South African-based blockchain startup Ekasi Bucks aims to offer financial systems to township-based enterprises operating in an economy worth 50 billion Rands ($4.7Bn).
Ekasi Bucks notes that the unbanked population has been disadvantaged and has had problems of controlling their money. Thus, the start-up wants to redistribute wealth to give them back the control over their money.
“We are […] bringing mobile banking over the blockchain to more than 300,000 unbanked clients on our database,” the company’s press release says.
Ekasi Bucks provides cryptocurrency wallets and money exchange services. The company is tapping into these services to enable local merchants to receive point of sale systems with loyalty programs. Furthermore, Ekasi Bucks’ cryptocurrency is not governed by the South African Reserve Monetary System, which means that its value shall not get affected by local economic situations or political atmosphere.
The start-up is planning to raise capital through an Initial Coin Offering (ICO) where it will issue a 100 million Ekasi-Bucks out of the available 200 million, at less than R7 ($0.5) per Ekasi Bucks coin. The ICO is set to begin on Friday the 7th and run for three weeks to 31st July 2017. During the ICO, the company also intends to give out bonuses for early backers. Those who make the purchase in the first 24 hours will get a 50% discount. Those who buy in the second week will get 20% and the last week buyers will have a 5% offer.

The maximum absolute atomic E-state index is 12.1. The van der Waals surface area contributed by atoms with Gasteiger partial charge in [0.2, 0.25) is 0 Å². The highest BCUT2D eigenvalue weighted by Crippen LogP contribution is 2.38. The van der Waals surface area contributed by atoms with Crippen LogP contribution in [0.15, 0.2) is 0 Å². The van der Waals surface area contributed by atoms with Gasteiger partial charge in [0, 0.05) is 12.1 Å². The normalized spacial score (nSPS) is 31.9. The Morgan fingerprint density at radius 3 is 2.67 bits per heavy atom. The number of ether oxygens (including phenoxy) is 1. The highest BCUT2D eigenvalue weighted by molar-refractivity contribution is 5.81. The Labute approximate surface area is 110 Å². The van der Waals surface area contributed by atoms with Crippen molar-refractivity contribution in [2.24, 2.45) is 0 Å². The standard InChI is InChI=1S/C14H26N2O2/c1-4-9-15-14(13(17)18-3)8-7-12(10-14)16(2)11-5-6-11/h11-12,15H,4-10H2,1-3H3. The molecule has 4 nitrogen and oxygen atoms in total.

Bringing financial services to low-income areas is a not an easy feat, which is why Ekasi Bucks is reaching out to the cryptocurrency community to raise funds using an initial coin offering.
Ekasi Bucks president and co-founder Lucky Kgwadi told BitcoinAfrica.io:
“We are aiming to raise at least R50 million, which will be used to purchase POS equipment for our township clients and [any] further funds will be utilised for building container-based cashless malls for our clients.”
“We already have pre-lease agreements signed up for those interested in renting the space in four townships, Soweto, Soshanguve, Umlazi and Gugulethu. This is due to increasing number of shopping malls being built in the Townships and small businesses cannot afford rental space to operate and gain more fleet,” Khgwadi added.
* The article previously incorrectly stated that Ekasi Bucks has entered into a partnership with Lykke. Instead, Ekasi Bucks has joined the Lykke Streams programme to use the Lykke Platform to provide services to South African Businesses but there is no official partnership between the two startups.